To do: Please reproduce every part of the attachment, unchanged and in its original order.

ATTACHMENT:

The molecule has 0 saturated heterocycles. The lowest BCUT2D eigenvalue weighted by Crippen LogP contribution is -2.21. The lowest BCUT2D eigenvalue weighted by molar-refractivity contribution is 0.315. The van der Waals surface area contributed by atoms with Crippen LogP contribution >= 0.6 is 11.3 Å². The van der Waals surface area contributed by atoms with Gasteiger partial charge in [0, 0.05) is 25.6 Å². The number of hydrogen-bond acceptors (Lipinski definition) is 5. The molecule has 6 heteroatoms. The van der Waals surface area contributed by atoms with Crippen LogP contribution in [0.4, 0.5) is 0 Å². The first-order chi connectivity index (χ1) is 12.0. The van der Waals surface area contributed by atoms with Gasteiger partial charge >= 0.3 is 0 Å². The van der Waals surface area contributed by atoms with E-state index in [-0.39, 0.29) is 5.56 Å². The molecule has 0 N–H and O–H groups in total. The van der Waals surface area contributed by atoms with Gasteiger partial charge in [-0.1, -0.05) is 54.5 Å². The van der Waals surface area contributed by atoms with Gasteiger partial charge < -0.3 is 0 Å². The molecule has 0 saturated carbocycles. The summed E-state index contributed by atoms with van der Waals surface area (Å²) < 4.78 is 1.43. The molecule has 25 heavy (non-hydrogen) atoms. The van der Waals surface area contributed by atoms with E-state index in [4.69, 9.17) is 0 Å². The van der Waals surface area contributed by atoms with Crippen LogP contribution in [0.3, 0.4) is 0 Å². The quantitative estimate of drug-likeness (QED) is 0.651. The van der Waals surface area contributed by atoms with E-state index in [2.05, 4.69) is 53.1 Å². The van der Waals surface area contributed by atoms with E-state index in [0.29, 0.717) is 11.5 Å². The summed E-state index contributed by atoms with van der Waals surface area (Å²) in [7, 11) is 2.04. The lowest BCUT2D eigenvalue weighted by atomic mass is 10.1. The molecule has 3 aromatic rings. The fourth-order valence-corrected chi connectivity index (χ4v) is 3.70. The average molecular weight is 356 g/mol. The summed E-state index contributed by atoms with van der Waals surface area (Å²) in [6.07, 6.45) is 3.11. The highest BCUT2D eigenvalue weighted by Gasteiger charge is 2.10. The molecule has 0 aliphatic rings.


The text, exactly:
The molecule has 0 saturated heterocycles. The lowest BCUT2D eigenvalue weighted by Crippen LogP contribution is -2.21. The lowest BCUT2D eigenvalue weighted by molar-refractivity contribution is 0.315. The van der Waals surface area contributed by atoms with Crippen LogP contribution >= 0.6 is 11.3 Å². The van der Waals surface area contributed by atoms with Gasteiger partial charge in [0, 0.05) is 25.6 Å². The number of hydrogen-bond acceptors (Lipinski definition) is 5. The molecule has 6 heteroatoms. The van der Waals surface area contributed by atoms with Crippen LogP contribution in [0.4, 0.5) is 0 Å². The first-order chi connectivity index (χ1) is 12.0. The van der Waals surface area contributed by atoms with Gasteiger partial charge >= 0.3 is 0 Å². The van der Waals surface area contributed by atoms with E-state index in [-0.39, 0.29) is 5.56 Å². The molecule has 0 N–H and O–H groups in total. The van der Waals surface area contributed by atoms with Gasteiger partial charge in [-0.1, -0.05) is 54.5 Å². The van der Waals surface area contributed by atoms with Gasteiger partial charge < -0.3 is 0 Å². The molecule has 0 saturated carbocycles. The summed E-state index contributed by atoms with van der Waals surface area (Å²) < 4.78 is 1.43. The molecule has 25 heavy (non-hydrogen) atoms. The van der Waals surface area contributed by atoms with E-state index in [4.69, 9.17) is 0 Å². The van der Waals surface area contributed by atoms with Crippen LogP contribution in [0.3, 0.4) is 0 Å². The quantitative estimate of drug-likeness (QED) is 0.651. The van der Waals surface area contributed by atoms with E-state index in [2.05, 4.69) is 53.1 Å². The van der Waals surface area contributed by atoms with E-state index in [0.29, 0.717) is 11.5 Å². The summed E-state index contributed by atoms with van der Waals surface area (Å²) in [7, 11) is 2.04. The lowest BCUT2D eigenvalue weighted by atomic mass is 10.1. The molecule has 3 aromatic rings. The fourth-order valence-corrected chi connectivity index (χ4v) is 3.70. The average molecular weight is 356 g/mol. The summed E-state index contributed by atoms with van der Waals surface area (Å²) in [6.07, 6.45) is 3.11. The highest BCUT2D eigenvalue weighted by Gasteiger charge is 2.10. The molecule has 0 aliphatic rings.